NYLCV Reviews OneNYC 2020 Progress Report

Earlier this month, the NYC Mayor’s office released the long-awaited OneNYC 2020 Progress Report.  It provides status updates on various initiatives established by OneNYC 2050, the city’s long-term plan to address many current and future challenges, including the climate crisis. 

Some of the most ambitious goals listed under the plan aim to achieve carbon neutrality and 100% clean electricity. The targets include offsetting 100% of greenhouse gas emissions by 2050 and increasing city pension fund investments to $4 billion in renewable energy, energy efficiency, and other climate change solutions by Fiscal Year 2021. Other long-term goals include eliminating city pension fund investments in fossil fuel reserve owners by 2022, reducing 70% of greenhouse gas emissions from the transportation sector by 2050, and reducing city-collected refuse by 90%.

Positive Progress: 

  • The budget for city pension fund investments in renewable energy increased from $2 billion to $2.9 billion from FY 2018 to 2019.
  • The curbside distribution rate increased 0.1% from FY 2018 to 2019.
  • The share of New Yorkers that live within a quarter-mile of the bike network increased slightly from 80.0% in 2016 to 82.0% in 2017.
  • The share of the electricity mix from clean sources increased from 27.0% in 2017 to 39.6% in 2019.
  • The annual number of NYC Ferry riders increased from 4.9 million in 2018 to 6.4 million in 2019.

Negative and/or Neutral Progress: 

  • From 2017 to 2019, the rate of offsetting greenhouse gas emissions decreased from 18.2% to 15%.
  • Using the 2005 baseline for comparison, the rate of reduction of greenhouse gas emissions from the transportation sector decreased from 6.0% in 2017 to 5.4% in 2019.
  • In 2019, the total number of National Flood Insurance Program policies in force decreased from 53,971 in January to 52,570 in December.
  • No change in the number of city pension funds in fossil fuel reserve owners ($5 billion).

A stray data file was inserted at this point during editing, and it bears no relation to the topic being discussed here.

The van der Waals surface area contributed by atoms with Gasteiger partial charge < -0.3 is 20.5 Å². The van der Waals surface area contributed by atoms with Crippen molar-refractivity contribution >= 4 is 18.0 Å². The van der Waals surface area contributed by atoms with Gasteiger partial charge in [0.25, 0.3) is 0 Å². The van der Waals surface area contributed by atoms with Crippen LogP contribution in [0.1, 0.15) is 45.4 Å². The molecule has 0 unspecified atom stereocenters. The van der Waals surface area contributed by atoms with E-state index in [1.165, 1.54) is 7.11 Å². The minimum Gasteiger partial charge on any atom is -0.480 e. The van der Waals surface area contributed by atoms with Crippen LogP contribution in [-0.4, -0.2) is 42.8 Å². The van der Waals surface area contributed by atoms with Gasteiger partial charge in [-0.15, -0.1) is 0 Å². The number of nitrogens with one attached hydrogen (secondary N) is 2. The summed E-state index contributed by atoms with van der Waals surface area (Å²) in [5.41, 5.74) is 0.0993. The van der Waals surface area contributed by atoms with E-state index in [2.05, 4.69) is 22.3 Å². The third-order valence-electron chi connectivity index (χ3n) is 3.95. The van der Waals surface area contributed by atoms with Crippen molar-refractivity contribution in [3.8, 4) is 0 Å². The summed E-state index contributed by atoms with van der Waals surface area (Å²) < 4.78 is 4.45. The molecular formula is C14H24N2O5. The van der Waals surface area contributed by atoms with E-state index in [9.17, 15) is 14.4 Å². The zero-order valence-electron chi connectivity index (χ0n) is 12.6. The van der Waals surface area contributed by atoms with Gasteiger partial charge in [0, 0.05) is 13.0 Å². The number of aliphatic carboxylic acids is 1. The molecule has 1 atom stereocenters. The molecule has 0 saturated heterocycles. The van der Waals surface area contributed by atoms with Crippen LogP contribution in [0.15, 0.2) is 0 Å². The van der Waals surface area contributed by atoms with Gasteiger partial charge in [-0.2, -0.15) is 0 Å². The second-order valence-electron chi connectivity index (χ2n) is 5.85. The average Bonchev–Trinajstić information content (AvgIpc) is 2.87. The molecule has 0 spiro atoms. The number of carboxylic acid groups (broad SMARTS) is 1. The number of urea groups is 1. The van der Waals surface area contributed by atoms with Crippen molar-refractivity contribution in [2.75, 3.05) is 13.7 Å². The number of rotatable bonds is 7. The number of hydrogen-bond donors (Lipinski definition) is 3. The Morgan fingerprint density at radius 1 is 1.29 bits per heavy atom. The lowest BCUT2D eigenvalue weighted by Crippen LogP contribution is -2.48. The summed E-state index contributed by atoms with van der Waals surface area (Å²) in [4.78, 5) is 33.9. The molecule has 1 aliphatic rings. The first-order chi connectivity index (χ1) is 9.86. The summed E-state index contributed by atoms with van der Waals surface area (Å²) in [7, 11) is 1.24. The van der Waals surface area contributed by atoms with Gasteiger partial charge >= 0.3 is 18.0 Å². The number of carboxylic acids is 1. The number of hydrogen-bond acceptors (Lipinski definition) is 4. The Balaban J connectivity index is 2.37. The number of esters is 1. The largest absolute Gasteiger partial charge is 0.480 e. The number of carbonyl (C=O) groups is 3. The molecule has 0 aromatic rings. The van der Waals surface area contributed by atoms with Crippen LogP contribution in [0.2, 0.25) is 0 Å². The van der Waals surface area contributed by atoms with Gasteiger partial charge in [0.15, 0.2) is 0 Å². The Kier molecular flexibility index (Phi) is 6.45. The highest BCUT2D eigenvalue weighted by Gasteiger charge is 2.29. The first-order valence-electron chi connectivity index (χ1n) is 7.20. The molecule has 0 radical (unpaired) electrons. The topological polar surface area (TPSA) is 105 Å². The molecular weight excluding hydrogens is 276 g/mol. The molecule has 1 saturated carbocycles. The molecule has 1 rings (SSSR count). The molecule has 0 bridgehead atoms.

• No change in the share of New Yorkers who live within walking distance of a park from 2018 to 2019.
  • No change in the rate of electric vehicle share of new motor vehicle sales; it remained at 1.4% from 2018 to 2019.

The city’s social justice agenda is on the right track with the majority of its initiatives. Divestment from fossil fuels and investment in renewable technology is the best direction for the city to take if it is to achieve carbon neutrality. Based on the new Presidential administration’s environmental justice plans, we are especially hopeful for ambitious federal climate action that will support the city’s goals as well. However, it is also necessary for the administration to lay the groundwork to completely offset GHG emissions across multiple sectors. At the rate of progress noted from this report, many of these ambitious initiatives are facing rates that are either decreasing or stagnant, revealing there is a long way to go before the city achieves its goals.

There are some data points that do not reflect the overall progress of an initiative, whether it is near completion or not. For example, although there was no change in the share of New Yorkers who live within walking distance of a park from 2018 to 2019, the NYLCVEF Climate Tracker reports the city is close to reaching its goal. In 2019, 81.5% of New Yorkers live within walking distance, and the administration’s goal is 85% by 2030. In addition, although there was an increase in the rate of reducing city-collected waste, it was a mere 0.1% increase. The reported 18.1% is nowhere near the city’s goal of a 90% reduction.

It is important to note the OneNYC 2020 Progress Report does not reflect the drastic budget cuts in FY 2021 to environmental initiatives due to the COVID-19 pandemic. Moving forward, the city must acknowledge the gap between their progress and achievements. The Mayor, City Council, and other city administrators must be forward-thinking about the steps needed to achieve these targets in the coming years.